Nanoscale Infrared Characterization of Dark Clasts and Fine-Grained Rims in CM2 Chondrites: Aguas Zarcas and Jbilet Winselwan

M. Yesiltas, T. D. Glotch, and M. Kaya

ACS Earth Space Chem. , 5, 12, 3281–3296 (2021)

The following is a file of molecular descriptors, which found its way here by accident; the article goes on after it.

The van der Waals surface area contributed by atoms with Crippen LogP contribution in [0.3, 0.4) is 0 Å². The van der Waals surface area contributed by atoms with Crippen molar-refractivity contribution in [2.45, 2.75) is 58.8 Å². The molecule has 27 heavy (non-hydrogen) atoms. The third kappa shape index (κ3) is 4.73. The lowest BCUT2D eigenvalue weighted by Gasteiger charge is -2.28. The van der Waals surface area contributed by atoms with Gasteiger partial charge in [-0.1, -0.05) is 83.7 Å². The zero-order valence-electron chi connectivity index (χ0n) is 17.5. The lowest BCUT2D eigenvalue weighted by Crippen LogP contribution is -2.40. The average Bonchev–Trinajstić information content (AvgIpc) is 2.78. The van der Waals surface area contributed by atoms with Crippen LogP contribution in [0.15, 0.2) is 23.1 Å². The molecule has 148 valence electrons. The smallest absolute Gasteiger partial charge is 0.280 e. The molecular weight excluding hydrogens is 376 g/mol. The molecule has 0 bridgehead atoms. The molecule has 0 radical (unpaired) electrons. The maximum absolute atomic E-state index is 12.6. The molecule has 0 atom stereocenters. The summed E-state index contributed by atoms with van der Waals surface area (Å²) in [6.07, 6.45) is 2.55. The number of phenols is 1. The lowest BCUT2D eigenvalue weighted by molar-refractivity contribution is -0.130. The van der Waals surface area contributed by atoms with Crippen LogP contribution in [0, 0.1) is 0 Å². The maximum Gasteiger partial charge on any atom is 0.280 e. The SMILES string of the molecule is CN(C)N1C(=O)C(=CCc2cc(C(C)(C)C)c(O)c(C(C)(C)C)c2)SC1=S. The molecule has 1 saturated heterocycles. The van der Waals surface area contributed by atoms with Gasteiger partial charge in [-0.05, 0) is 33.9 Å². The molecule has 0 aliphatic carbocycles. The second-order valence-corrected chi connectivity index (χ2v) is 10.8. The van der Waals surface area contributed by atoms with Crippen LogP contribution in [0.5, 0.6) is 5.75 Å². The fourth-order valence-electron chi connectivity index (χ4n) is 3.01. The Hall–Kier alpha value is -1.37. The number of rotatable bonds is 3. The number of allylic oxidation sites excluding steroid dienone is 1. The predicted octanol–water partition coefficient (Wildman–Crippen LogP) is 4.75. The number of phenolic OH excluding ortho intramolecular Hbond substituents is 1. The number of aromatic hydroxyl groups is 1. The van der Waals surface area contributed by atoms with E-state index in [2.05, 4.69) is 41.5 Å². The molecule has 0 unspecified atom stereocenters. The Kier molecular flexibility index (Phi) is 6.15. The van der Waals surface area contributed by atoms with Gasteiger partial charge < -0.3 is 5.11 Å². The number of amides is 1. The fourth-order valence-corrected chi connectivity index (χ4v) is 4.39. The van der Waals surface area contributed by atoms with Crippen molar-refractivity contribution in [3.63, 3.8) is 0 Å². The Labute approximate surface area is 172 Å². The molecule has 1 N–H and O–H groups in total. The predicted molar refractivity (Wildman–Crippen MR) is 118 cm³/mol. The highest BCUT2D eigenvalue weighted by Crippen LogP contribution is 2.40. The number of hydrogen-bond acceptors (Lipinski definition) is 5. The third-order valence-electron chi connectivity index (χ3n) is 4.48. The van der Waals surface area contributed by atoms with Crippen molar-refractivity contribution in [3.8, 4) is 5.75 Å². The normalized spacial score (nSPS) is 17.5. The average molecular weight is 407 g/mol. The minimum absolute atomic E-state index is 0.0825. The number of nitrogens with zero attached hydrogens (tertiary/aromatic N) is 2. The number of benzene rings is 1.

Carbonaceous chondrites are among the most primitive meteorites that escaped extreme temperatures and melting in their parent bodies and, as such, offer valuable records of the parent body origins, formation, and evolution. The presence of organic molecules and carbonaceous phases make CM chondrites invaluable as they may have contributed prebiotic material to early Earth. Fine-grained rims (FGRs) and organic-rich dark clasts are particularly interesting features, the origin, formation, and evolution of which are not fully understood. In this study, we aimed to characterize several FGRs and dark clasts in two CM2 chondrites, Aguas Zarcas and Jbilet Winselwan, using backscattered electron images, confocal micro-Raman spectroscopy, and nanoscale near-field infrared imaging and spectroscopy. The nano-FTIR spectra show that the dark clasts and FGRs are chemically heterogeneous at a submicron scale and those of Aguas Zarcas are composed of organics (such as aliphatics, aromatics, and carbonyls) as well as alteration phases (such as phyllosilicates, carbonates, and sulfates). The FGRs are compositionally almost identical and exhibit heterogeneous alteration as well as a lack of fragmentation. The thicknesses of FGRs positively correlate with the enclosed chondrule diameter regardless of the chondrule type. The samples appeared to have experienced minimal brecciation after the chondrules were surrounded by the FGRs. These observations suggest nebular origin for the FGRs. The presence of organics embedded within these FGRs may further indicate that they may have formed in the solar nebula as well. In comparison, Jbilet Winselwan contains relatively less organics and exhibits more thermally metamorphosed mineralogy and matrix textures. These features could be the result of short-duration heating, such as impact heating, which also likely caused shock and dehydration/decomposition of the hydrated phases.